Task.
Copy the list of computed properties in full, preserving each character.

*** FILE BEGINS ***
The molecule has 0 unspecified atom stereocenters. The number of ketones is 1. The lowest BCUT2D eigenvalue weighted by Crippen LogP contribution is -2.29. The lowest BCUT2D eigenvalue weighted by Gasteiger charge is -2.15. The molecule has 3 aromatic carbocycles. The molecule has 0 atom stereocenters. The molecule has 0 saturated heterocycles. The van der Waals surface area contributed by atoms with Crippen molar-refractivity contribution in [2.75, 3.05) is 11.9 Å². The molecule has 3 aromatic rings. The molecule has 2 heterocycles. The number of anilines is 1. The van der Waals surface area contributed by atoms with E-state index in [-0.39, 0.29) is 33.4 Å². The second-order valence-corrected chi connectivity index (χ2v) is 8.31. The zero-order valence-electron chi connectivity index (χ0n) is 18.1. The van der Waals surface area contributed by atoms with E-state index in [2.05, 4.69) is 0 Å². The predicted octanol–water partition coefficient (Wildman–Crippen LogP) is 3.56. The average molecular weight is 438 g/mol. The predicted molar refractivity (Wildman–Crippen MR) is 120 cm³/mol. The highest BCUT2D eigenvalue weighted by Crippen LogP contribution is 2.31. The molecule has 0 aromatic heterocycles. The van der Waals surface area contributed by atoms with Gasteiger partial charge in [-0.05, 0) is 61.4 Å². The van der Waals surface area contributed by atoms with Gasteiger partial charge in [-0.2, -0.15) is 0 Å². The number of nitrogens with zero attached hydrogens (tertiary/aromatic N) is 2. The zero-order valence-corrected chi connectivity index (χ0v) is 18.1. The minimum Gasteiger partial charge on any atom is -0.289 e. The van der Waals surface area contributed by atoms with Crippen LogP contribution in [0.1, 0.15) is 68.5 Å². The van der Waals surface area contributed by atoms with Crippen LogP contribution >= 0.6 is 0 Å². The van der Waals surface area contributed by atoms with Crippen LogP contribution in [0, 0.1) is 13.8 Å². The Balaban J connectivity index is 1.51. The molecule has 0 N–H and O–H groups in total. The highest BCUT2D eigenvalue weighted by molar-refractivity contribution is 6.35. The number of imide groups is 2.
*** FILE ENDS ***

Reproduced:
The molecule has 0 unspecified atom stereocenters. The number of ketones is 1. The lowest BCUT2D eigenvalue weighted by Crippen LogP contribution is -2.29. The lowest BCUT2D eigenvalue weighted by Gasteiger charge is -2.15. The molecule has 3 aromatic carbocycles. The molecule has 0 atom stereocenters. The molecule has 0 saturated heterocycles. The van der Waals surface area contributed by atoms with Crippen molar-refractivity contribution in [2.75, 3.05) is 11.9 Å². The molecule has 3 aromatic rings. The molecule has 2 heterocycles. The number of anilines is 1. The van der Waals surface area contributed by atoms with E-state index in [-0.39, 0.29) is 33.4 Å². The second-order valence-corrected chi connectivity index (χ2v) is 8.31. The zero-order valence-electron chi connectivity index (χ0n) is 18.1. The van der Waals surface area contributed by atoms with E-state index in [2.05, 4.69) is 0 Å². The predicted octanol–water partition coefficient (Wildman–Crippen LogP) is 3.56. The average molecular weight is 438 g/mol. The predicted molar refractivity (Wildman–Crippen MR) is 120 cm³/mol. The highest BCUT2D eigenvalue weighted by Crippen LogP contribution is 2.31. The molecule has 0 aromatic heterocycles. The van der Waals surface area contributed by atoms with Gasteiger partial charge in [-0.05, 0) is 61.4 Å². The van der Waals surface area contributed by atoms with Gasteiger partial charge in [-0.2, -0.15) is 0 Å². The number of nitrogens with zero attached hydrogens (tertiary/aromatic N) is 2. The zero-order valence-corrected chi connectivity index (χ0v) is 18.1. The minimum Gasteiger partial charge on any atom is -0.289 e. The van der Waals surface area contributed by atoms with Crippen LogP contribution in [0.1, 0.15) is 68.5 Å². The van der Waals surface area contributed by atoms with Crippen LogP contribution >= 0.6 is 0 Å². The van der Waals surface area contributed by atoms with Crippen LogP contribution in [0, 0.1) is 13.8 Å². The Balaban J connectivity index is 1.51. The molecule has 0 N–H and O–H groups in total. The highest BCUT2D eigenvalue weighted by molar-refractivity contribution is 6.35. The number of imide groups is 2.